Procedural drama's elements fail to intrigue
Thursday, June 04, 2009

Canadian actor Craig Olejnik sports choppy black hair and piercing blue eyes -- the only standout attribute in NBC's "The Listener," an otherwise generic procedural drama.

Producers understand that the eyes have it. The show's opening credits include several close-ups of Olejnik's baby blues.

But a bold look only gets a TV show so far, and "The Listener" (two episodes air back-to-back at 9 tonight, WPXI), a Canadian import shot in Toronto, lacks any of the requisite elements -- the charm of "The Mentalist," the characters of "CSI," the twisty stories of "Law & Order" -- that encourage viewers to come back for more.

Olejnik stars as Toby Logan, a 25-year-old paramedic with telepathic abilities that he has kept mostly to himself, except for confiding in a college professor friend (Colm Feore). But his secret skill begins to evolve and, at the same time, he starts remembering more about his murky past.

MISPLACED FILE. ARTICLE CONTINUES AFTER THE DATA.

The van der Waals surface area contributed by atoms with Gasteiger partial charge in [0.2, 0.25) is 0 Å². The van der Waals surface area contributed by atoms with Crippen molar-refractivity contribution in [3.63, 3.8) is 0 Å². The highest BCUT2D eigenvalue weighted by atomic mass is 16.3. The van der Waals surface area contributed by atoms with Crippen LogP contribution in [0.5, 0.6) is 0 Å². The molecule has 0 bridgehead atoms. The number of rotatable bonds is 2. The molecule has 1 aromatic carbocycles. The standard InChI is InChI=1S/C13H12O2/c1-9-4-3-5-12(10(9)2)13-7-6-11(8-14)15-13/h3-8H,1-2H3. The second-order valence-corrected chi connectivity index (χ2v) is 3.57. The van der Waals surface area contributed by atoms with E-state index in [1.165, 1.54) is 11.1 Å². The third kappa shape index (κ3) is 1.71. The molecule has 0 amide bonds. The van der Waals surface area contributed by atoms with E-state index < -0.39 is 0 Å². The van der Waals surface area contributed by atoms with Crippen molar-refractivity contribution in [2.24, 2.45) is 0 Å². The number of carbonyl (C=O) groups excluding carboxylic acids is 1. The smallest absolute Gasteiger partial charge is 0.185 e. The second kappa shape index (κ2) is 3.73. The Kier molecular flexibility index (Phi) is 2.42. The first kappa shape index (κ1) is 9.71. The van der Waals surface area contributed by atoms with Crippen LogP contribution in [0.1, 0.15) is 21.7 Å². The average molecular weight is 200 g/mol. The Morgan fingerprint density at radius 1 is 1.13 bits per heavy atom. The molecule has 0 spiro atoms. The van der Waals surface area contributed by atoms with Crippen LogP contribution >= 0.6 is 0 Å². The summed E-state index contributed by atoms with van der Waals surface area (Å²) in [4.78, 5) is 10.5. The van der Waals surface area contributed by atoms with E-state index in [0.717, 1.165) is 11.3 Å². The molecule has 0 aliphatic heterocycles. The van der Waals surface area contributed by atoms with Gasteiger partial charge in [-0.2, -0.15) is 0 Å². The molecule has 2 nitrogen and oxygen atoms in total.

Often his memory is jogged by cases he finds himself involved in. Yes, even though he's a paramedic by trade, Toby routinely gets involved in criminal cases. Tonight it's a kidnapping. In a future episode it's a possible murder that takes an unexpected detour.

Of course, Toby's buttinski nature causes police detective Charlie Marks (Lisa Marcos) to suspect he has nefarious intentions. There's tension between them that could turn sexual but Toby also has an ex-girlfriend, Dr. Olivia Fawcett (Mylene Dinh-Robic), which sets up a potential love triangle. But the characters are not interesting or unique enough for anyone to care.

That's the thing with procedurals: They must have a hook that's rooted in something more than a gimmick (e.g. telepathy), even some minor but noteworthy character elements would help. But "The Listener" is tone deaf to that need.

Contact TV editor Rob Owen at or 412-263-1112. Read the Tuned In Journal blog at
First published on June 4, 2009 at 12:00 am